Cap Ferret

An hour away by car (a ferry runs from Archacon seafront) is the stunningly picturesque Cap Ferret peninsula where we spent a windy morning exploring more sandy beaches and discovering dozens of World War 2 bunkers. From our initial sighting they looked like giant boulders of black rock. As we approached though we could see they were man made structures slowly sinking into the sand. I was drawn towards one leaning at a considerable angle that was beautifully adorned in colourful graffiti. 

The buildings were built by the Nazis during the second world war as part of an extensive system of coastal fortifications along the western coast of Europe, known as the Atlantikwall. By June 1944, the network comprised of almost 15,000 bunkers.

Around the Arcachon Basin many of these bunkers, or blockhouses can still be seen, however views differ wildly from country to country, and even from town to town, about whether to try to preserve the buildings as part of their heritage, or to let nature take its course, and in some instances to even destroy and remove what some see as sinister remnants of the Second World War.

I found them intriguing, haunting and a little bit eerie. The colourful graffiti though was somehow able to soften the harshness of the abandoned buildings and give them a raw beauty. I'd certainly not wish to see them deliberately destroyed and nor, I'm sure, would a little army of birds finding shelter from the wind on top of one.

Cap Ferret is the oyster capital of France and many of its little villages seem to be entirely devoted to their harvesting and eating. We stopped in Le Canon where we were smitten by the little shacks of the fishermen and rugged appeal of the restaurants.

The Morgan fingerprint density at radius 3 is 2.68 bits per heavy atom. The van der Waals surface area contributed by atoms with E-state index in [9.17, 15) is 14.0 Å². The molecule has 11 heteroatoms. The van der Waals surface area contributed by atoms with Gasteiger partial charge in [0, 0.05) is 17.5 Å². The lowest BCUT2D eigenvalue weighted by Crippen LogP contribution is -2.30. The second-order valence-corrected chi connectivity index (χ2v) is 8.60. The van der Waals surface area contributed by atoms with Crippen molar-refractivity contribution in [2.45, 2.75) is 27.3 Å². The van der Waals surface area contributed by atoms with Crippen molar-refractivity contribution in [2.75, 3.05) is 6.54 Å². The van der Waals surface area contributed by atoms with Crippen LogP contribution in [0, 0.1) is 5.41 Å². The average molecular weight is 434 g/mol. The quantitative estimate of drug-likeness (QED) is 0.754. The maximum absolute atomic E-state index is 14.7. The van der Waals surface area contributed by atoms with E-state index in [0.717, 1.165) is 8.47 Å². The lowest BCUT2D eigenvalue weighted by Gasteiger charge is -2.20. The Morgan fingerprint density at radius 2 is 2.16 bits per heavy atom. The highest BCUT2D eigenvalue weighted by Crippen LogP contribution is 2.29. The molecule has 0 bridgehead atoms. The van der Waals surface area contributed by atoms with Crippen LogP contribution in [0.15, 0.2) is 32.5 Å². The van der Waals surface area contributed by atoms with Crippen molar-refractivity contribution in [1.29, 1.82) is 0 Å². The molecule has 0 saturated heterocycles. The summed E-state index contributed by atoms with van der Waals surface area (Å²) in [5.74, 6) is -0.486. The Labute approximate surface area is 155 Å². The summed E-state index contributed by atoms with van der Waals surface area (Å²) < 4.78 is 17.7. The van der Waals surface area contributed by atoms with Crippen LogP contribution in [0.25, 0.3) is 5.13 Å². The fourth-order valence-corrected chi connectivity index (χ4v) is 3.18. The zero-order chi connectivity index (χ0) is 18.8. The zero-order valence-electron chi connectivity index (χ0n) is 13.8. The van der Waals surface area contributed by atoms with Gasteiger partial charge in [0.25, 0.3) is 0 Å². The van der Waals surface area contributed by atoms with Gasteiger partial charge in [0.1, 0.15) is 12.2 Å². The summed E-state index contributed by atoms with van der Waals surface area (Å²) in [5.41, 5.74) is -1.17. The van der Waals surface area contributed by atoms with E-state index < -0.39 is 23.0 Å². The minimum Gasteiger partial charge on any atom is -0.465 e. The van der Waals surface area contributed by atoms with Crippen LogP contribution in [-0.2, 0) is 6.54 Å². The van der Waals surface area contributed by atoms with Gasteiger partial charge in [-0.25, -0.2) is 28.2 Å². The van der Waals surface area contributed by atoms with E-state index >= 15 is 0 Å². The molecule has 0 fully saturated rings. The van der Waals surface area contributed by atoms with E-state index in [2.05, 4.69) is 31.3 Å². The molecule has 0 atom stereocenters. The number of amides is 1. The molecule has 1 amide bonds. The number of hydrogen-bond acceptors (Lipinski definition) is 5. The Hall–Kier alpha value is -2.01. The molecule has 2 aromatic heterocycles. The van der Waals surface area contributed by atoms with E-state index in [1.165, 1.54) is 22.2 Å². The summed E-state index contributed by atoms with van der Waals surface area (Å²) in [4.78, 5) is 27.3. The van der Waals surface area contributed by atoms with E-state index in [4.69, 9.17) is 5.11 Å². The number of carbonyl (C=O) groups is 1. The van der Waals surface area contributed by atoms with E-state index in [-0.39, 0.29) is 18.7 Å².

We took the scenic route home on the road that runs parallel to the coast of the Arcachon Basin, stopping along the way at little harbours where the masts of boats tinkled in the wind and kite surfers were lifted high above the waves. A satnav will take you on major roads between Arcachon and Cap Ferret which may be a little quicker, but the route is longer and nowhere near as nice as pootling along the coast road.

The best and then the rest...

Dune du Pilat and Cap Ferret are the top two must-see sights while you're in Arcachon. We enjoyed other days out visiting the three lakes to the south of Arcachon, and spending a morning mooching around Bordeaux. You can see all the highlights from our week-long Arcachon adventure on YouTube.


  1. A reliable camping stove is a game-changer for any camping enthusiast! I used to struggle with cooking over an open fire, but ever since I got my camping stove, preparing meals in the wilderness has become a breeze.